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House committee considering bill to bring abstinence-only sex ed to schools

State law already requires an emphasis on abstinence education as a part of a sexual education curriculum.

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The only 100 percent effective method to avoid the risk of pregnancy and STDs is to abstain from sex altogether. That’s already emphasized in sex education programs in Alabama, according to several speakers last week at the House Education Policy Committee opposing House Bill 195 by Rep. Susan DuBose, R-Hoover.

“I think most of us can agree that young people need messages of abstinence and prevention when it comes to sex,” said Christina Clark Okarmus, executive director of the Alabama Campaign for Adolescent Sexual Health. “This bill, HB195, is an archaic and dangerous piece of legislation for our youth.” 

DuBose had criticized ACASH in introducing the bill, and several speakers spoke out against comprehensive sex education.

Becky Gerritson, executive director of Eagle Forum, read excerpts from a comprehensive sex education program — although she didn’t say whether it was Alabama’s curriculum — and three times equated it to “grooming.”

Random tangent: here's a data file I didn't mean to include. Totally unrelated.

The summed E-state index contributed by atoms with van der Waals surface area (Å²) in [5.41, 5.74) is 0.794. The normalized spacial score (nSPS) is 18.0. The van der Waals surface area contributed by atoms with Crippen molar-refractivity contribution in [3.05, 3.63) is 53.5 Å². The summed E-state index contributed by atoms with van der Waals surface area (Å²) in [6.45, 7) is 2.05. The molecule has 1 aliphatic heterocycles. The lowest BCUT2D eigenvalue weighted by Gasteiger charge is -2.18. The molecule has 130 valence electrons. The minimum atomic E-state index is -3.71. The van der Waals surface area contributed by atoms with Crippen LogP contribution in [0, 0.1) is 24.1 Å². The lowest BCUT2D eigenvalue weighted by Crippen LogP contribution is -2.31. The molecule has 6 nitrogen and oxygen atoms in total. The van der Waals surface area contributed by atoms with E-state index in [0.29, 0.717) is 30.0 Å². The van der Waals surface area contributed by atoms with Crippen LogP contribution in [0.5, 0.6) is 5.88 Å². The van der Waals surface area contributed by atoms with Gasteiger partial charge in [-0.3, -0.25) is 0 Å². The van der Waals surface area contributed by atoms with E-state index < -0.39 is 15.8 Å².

Proponents of the bill also argued that condoms have an 18 percent failure rate, according to the CDC. That number is actually 13 percent, and the CDC states that failure is often due to inconsistent or incorrect use, not a failure of the condom itself.

The bill would prohibit sex education programs from “demonstrating the use of or providing distribution information regarding contraceptives” and from “using graphic materials that are sexually explicit, normalize teenage sexual activity or promote or encourage no marital sexual activity.”

State law already requires an emphasis on abstinence education as a part of a sexual education curriculum, but DuBose and supporters say the law doesn’t go far enough.

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“(ACASH) may talk to you about a program that is called comprehensive sex education that is promoted by Planned Parenthood and normalizes teen sex,” DuBose said. “There are many problems with this comprehensive sex education program. They want to mandate comprehensive sex health every year from K-12.”

DuBose also took issue with a statement on the ACASH website to limit the rights of parents to interfere with sex education.

To that effect, the bill requires curricula to be accessible by parents up to 14 days before the program begins, allowing them to opt their children out, and also creates civil action for parents who believe a program is not in compliance.

Jacob Holmes is a reporter at the Alabama Political Reporter. You can reach him at [email protected]

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